I spent a good deal of time googling recipes last night, and while I’m not in a hurry to try the green one she brings for Christmas 2020, I would for sure try the pretzel one she eats in 2021.


This is not the Deadspin writing I was expecting, and I am a million percent ok with that. CBR13 Review 6.

CBR13Bingo: Rep

Daniel lives in Athens, Georgia. He has a job working in customer service for a regional airline, which lets him work at home and set his own hours. He likes his routine: visits with his best friend, football tailgates, and nice mornings out on his porch before work starts for the day.

Early one morning, while out on his porch, Daniel sees something strange. He sees a young woman — he assumes she is a student — who doesn’t seem sure about where she is going. She waves to him in greeting. And then a car pulls up, the driver says something Daniel can’t hear, and she gets in and drives away. Daniel isn’t quite sure why he thinks that was out of the ordinary, but when he hears that a veterinary student from China has gone missing, he knows that was the woman he saw.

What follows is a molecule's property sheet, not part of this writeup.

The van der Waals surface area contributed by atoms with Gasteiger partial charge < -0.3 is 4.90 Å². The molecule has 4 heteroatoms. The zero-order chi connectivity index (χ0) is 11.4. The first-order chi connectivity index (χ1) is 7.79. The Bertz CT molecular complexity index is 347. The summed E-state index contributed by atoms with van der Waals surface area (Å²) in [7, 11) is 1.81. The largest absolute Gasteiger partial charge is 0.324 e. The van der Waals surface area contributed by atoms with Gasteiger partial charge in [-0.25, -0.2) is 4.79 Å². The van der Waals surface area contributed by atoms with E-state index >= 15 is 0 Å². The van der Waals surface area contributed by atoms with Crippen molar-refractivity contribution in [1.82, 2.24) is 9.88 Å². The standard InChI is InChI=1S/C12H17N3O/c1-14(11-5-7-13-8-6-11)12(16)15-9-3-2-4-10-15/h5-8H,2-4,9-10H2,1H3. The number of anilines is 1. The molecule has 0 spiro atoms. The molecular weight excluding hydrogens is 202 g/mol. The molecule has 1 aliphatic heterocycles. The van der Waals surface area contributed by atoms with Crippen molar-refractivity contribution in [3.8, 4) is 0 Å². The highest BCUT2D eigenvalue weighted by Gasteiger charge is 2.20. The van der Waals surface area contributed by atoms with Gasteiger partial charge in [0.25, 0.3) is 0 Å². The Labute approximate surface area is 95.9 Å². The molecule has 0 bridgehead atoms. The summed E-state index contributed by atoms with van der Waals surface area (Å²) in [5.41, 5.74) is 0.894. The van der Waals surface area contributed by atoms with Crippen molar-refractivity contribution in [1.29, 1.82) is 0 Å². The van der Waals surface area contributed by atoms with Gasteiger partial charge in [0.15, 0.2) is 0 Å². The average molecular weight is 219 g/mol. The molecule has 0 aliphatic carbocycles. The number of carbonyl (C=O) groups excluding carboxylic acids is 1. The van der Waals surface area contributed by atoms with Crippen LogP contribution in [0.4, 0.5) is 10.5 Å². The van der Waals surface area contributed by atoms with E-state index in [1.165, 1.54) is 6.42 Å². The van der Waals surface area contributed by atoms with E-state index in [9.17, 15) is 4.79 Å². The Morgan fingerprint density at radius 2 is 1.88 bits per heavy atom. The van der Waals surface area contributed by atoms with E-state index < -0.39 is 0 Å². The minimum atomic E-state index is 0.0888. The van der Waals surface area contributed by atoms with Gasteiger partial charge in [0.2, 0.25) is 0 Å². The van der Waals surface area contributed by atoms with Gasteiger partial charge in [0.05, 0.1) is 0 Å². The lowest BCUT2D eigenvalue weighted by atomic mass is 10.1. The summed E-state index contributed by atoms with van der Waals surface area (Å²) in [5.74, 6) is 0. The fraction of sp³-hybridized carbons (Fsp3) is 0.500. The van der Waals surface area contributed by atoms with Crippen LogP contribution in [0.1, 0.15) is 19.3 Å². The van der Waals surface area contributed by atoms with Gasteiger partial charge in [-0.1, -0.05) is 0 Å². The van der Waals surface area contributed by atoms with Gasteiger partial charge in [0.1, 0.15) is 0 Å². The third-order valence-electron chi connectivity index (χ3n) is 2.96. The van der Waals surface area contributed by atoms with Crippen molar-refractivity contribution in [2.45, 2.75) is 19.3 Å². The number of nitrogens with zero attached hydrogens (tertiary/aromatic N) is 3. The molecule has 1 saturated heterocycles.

Daniel becomes obsessed with finding her, and with understanding who she is, where she came from, and why she might have gotten in that car.


And by the way.

Daniel has Spinal Muscular Atrophy (he calls it Lou Gehrig’s Disease, but for kids). He can’t walk, eat, or talk. He’s in a wheelchair, and can only move one hand well enough to steer, to type on his iPad, and to work on his computer.

In the afterword of the story, Will Leitch explains that his son has a friend with SMA, a disease he previously didn’t know much about. After getting to know his son’s friend, Leitch did a lot of research on SMA, and it shows. 

The details about the disease are both fascinating and heartbreaking. We know Daniel will never get better, and will probably get a little bit worse every day. But we also know that kids who are born with SMA today have a better chance at life than kids born just a few years ago. The treatment protocol is always improving, but its too late to help Daniel.